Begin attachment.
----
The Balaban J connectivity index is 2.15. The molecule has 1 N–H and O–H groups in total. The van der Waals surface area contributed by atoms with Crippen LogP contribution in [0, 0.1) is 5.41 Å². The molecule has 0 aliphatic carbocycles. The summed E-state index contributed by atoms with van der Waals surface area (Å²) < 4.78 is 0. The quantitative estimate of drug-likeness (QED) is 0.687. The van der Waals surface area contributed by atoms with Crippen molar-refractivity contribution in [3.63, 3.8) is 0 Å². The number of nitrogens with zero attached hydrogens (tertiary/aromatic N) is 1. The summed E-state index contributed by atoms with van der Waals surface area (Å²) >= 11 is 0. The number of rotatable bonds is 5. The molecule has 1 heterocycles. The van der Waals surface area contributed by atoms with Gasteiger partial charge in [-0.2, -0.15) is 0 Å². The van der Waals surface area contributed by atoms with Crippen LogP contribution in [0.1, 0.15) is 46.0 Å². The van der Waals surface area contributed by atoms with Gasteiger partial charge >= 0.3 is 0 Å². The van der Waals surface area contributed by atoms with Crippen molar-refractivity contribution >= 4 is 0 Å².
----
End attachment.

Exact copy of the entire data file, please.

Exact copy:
The Balaban J connectivity index is 2.15. The molecule has 1 N–H and O–H groups in total. The van der Waals surface area contributed by atoms with Crippen LogP contribution in [0, 0.1) is 5.41 Å². The molecule has 0 aliphatic carbocycles. The summed E-state index contributed by atoms with van der Waals surface area (Å²) < 4.78 is 0. The quantitative estimate of drug-likeness (QED) is 0.687. The van der Waals surface area contributed by atoms with Crippen molar-refractivity contribution in [3.63, 3.8) is 0 Å². The number of nitrogens with zero attached hydrogens (tertiary/aromatic N) is 1. The summed E-state index contributed by atoms with van der Waals surface area (Å²) >= 11 is 0. The number of rotatable bonds is 5. The molecule has 1 heterocycles. The van der Waals surface area contributed by atoms with Gasteiger partial charge in [-0.2, -0.15) is 0 Å². The van der Waals surface area contributed by atoms with Crippen LogP contribution in [0.1, 0.15) is 46.0 Å². The van der Waals surface area contributed by atoms with Gasteiger partial charge >= 0.3 is 0 Å². The van der Waals surface area contributed by atoms with Crippen molar-refractivity contribution >= 4 is 0 Å².